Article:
Absolute Musts

Disruption and rule-bending are in every successful entrepreneur’s toolkit. You will never be the next Waze or Mobileye if you don’t challenge convention. That said, even the top of the crop adheres to some basic standards in order to succeed. Our expert panel left the crowd with some key elements that they felt should not be overlooked:

  • Kimberly Drory pointed out that although entrepreneurs possess incredible ideas and bundles of talent, they are not necessarily good business people. When you transform from a couple of individuals with zero cash, to a fully-fledged company with a million plus dollars in the bank and tens of employees, you need to be able to function as a business. HR, accounting and legal matters will be just a drop in the ocean of responsibilities. Give credit to the experts and let them deal with matters that are beyond your reach and capabilities.
  • Karin Mayer Rubinstein, founder of the Israel Advanced Technology Industries initiative, says that passion should be your driving force. She recommends picking an idea that is most close to your heart and going all the way with it.
  • Itay Zeteleny stressed that team is everything. Think very carefully about the people you choose to be part of your venture. As your company grows, look for individuals who will help you advance and have a positive impact on your business. Pick people that are right for the role!
  • Shai Dill said that in order to succeed, you must know your market. He gave us the perfect crowdfunding example of the Coolest cooler, which raised over $13million via Kickstarter. A cooler is an item that is popular with middle-class pick-up driving Americans. Thus, the Coolest inventors had the right idea when they approached the public for funding, as opposed to a VC or Angel investor. In fact, they probably raised much more than they would have from private investors. Know your crowd!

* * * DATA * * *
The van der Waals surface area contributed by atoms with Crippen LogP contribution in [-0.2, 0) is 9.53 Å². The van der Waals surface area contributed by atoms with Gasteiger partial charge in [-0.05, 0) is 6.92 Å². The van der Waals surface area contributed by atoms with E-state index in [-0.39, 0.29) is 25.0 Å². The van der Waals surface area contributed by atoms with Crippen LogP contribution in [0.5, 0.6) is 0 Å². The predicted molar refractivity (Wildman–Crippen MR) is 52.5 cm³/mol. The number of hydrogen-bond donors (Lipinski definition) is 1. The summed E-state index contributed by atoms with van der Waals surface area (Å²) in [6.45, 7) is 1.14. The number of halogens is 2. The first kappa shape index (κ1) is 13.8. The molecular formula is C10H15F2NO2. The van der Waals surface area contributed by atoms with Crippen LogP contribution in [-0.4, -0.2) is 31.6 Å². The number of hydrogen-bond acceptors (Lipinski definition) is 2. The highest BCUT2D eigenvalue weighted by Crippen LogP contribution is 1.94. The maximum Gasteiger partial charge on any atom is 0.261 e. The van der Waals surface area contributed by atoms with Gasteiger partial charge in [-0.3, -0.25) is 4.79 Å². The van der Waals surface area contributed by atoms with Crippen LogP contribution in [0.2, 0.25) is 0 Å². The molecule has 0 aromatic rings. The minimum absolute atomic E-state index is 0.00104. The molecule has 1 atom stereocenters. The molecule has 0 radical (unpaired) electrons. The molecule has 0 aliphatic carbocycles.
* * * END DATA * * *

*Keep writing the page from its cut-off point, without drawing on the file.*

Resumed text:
Never underestimate the importance of a good advisor or mentor. Successful entrepreneurs often appoint advisors and mentors who are well versed in their field. As well as providing valuable information and knowledge, mentors can help to keep you motivated when challenges strike. ExitValley entrepreneurs are not alone. They have access to our bustling community of peers and investors. Furthermore, several of our founders are experienced entrepreneurs themselves and know exactly what it takes to help you reach your goal.

Indeed, appropriate guidance and tools are essential for building a successful startup, however your biggest learning curve will come with experience. Every day of your start-up journey will be filled with valuable lessons in business, finance, management, interpersonal relations and self-discovery. Some of these will be so challenging that you may even doubt and question your chosen path. Ultimately, those entrepreneurs who remain focused, positive and determined, are the ones most likely to succeed.

To learn more about raising money for your start-up via ExitValley’s equity crowdfunding platform, click here or feel free to contact us directly for more specific information.

The financing rounds, made through the ExitValley platform, are in accordance with a model of statutory exemption from publishing a prospectus pursuant to sections 15A(A)(1) and 15A(A)(7) of the Israeli Securities Law - 1968.
Under this model, the disclosure of detailed information on the company and information about the investment in each round of financing are limited to not more than 35 investors, who are not qualified investors, and the round of financing is not in the format of an offering arrangement ("רכז הצעה"), as defined in the Securities Law.